As parents, where does our guilt come from and how can we manage it?
Guilt. It’s such a common emotion in parents, so much that it even has its own hashtag [#momguilt]. With topics like mom guilt and mommy burnout becoming increasingly more popular, now more than ever, parents need additional support to combat feelings of inadequacy, as good parents, from all walks of life, are feeling bad about the life they are providing for their children.
Where does this “mom guilt” come from? We are known as the generation who provides MORE for our children than ever before; more attention, more patience, more safety, more material things. Seemingly, we have evolved from the way our parents raised us and yet, we are noticing that more parents suffer from feelings of guilt as if they are never good enough.
The Downside of Social Media
Social media could be partially to blame for mom guilt. After all, we’re constantly bombarded by glamorous, oftentimes unattainable images with depictions of the ideal modern family unit. Instagram is brimming with mommy bloggers who regularly share photos of their beautiful homes, showcasing impeccable interior design, success stories of 3-day potty-training routines, organic or farm-to-table meals, and advanced literacy and language skills achieved through creative and customized at-home activities. Not to mention, the lavish trips we may not be able to afford as well as the perpetually organized and immaculately kept home.
Unfortunately, we often forget that this is just a snapshot of real life. We rarely see the difficult times parents and families face, like sleepless nights, insecurities, managing demanding schedules, and ensuring that we are consistently growing and offering the best version of ourselves.
Another aspect that could contribute to mom guilt is a general lack of time being spent with our children. Whether it’s trying to balance work, extracurriculars, or simply navigating day-to-day challenges, families are busier than ever before!
We frequently hear from parents who are concerned about their work-life balance and whether they are devoting enough time to their children. Many other parents feel guilty about putting their children in childcare, despite the numerous long-term benefits that this experience can provide. The key to focus on here is the quality of the time you spend together as a family, rather than just the quantity.
Here are just a few of the many ways you can manage your mom guilt and enhance your family time together.
Put the Phone Away
These days, our phones are our cameras, our calendars, our main source of news, and so much more. Plus, if you’re working from home, you might need to check it on a more regular basis. Rather than turning your phone off completely, try occasionally (and intentionally) turning off your notifications. By removing the distraction of constant dinging noises and banner alerts, you can dedicate more undivided attention to your family and be able to live in the moment.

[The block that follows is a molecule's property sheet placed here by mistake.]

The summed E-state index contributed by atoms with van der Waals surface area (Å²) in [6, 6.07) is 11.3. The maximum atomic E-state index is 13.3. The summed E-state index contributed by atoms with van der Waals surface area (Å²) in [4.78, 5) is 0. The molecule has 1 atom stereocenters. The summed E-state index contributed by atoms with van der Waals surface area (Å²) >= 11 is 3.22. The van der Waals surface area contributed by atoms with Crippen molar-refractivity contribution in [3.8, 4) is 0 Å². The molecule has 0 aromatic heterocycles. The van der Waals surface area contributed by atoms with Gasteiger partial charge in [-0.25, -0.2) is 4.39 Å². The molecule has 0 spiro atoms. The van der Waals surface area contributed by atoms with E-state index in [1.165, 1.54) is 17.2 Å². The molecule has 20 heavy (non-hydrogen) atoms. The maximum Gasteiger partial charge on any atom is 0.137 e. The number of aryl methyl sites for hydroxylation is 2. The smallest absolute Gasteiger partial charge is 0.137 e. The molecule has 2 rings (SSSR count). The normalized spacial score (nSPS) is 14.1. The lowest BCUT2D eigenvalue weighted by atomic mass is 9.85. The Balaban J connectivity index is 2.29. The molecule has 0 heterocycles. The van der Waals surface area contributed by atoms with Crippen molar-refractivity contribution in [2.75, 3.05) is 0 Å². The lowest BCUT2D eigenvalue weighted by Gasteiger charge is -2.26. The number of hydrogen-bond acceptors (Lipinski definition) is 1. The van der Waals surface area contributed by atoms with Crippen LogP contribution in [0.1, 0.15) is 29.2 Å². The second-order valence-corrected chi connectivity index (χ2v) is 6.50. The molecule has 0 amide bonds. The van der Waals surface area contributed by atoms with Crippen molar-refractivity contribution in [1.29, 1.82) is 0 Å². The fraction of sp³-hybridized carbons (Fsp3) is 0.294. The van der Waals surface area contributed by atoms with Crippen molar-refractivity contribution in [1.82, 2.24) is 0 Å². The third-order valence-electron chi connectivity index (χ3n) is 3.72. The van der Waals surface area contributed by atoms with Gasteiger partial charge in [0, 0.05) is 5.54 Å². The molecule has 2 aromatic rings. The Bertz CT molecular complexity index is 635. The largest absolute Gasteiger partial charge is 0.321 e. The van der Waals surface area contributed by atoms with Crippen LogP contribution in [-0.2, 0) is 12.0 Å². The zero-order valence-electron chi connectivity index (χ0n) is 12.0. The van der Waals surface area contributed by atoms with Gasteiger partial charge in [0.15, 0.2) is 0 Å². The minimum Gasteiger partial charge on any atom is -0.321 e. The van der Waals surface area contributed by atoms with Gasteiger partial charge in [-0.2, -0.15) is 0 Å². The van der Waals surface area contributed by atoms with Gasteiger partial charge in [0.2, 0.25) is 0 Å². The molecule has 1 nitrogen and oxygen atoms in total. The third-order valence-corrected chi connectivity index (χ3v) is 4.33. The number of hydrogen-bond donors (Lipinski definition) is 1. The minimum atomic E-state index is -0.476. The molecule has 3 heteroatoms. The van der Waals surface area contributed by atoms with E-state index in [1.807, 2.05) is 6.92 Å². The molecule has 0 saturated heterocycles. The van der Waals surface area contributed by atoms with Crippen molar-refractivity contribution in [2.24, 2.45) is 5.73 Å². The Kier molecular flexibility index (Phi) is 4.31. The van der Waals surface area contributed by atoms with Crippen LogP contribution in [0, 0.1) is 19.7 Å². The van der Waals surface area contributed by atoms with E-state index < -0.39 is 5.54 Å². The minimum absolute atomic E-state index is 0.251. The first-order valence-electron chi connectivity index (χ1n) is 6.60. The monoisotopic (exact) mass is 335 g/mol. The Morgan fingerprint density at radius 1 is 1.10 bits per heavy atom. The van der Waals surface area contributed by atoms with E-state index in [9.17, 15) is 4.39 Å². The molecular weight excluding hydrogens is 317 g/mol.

Stick to a Routine
Create a schedule or routine that involves connecting with your family members every day. Whether it be a sit-down family dinner, nightly bedtime stories, or a car ride without the radio on; it’s important to engage and interact with each other on a daily basis. Try maintaining consistent routines that both you and your children can look forward to, knowing this time together is sacred and non-negotiable (as much as possible).
Make a conscious effort not to overbook your schedule. Use a calendar to keep track of all school, work, and family events to consider when planning things like birthday parties and other major events. Also, while signing up for extracurricular activities, keep in mind that it doesn’t take long for your week to fill up and get stressful if you have numerous children enrolled in them. Be mindful of your family’s schedule and don’t forget to carve out time for rest as well.
Use Childcare as a Solution
There are many reasons why a family might consider enrolling their children in childcare. Whether it’s work-related or there are scheduling conflicts or any number of other reasons, childcare can be a valuable option for families. In fact, according to Dr. Maria Melchior, “Access to high-quality childcare in the first years of life may improve children’s emotional and cognitive development, prevent later emotional difficulties, and promote prosocial behaviours.” Children who are enrolled in childcare during the day are actively involved in activities that enhance their social, emotional, physical, and psychological growth and well-being.
Allow Yourself ‘Me Time’
Finally, the best way for parents to maintain their independence and individuality is to participate in activities that they enjoy! Set aside time for yourself whether it’s an afternoon for a hobby you enjoy, monthly date nights with your partner, going to the gym, or even just 10 minutes for some self-care, ‘me time’ is crucial to a parent’s mental health and overall wellbeing. Be mindful during this time and spend it completely focused on yourself and your own needs. No mom guilt here!
Mom Guilt Quotes
Here are some quotes and affirmations to help you combat your mom guilt.
- Self-care is not selfish. It’s healthy for others to see that your needs matter too.
- I am a good parent already simply because I love my kids.
- I forgive myself for my failures. I am constantly learning.
- It is okay to ask for help.
- I am making decisions with the best interest of my family in mind.
- Taking care of myself is not selfish, it is necessary for me to be a great parent.
- I find joy in the everyday moments of my life.
- I will let go of how I think today is supposed to go and accept how imperfectly it happens.
- I am grateful for the time I get to spend with my family.
- Sharing my humanness with my family is a gift to them.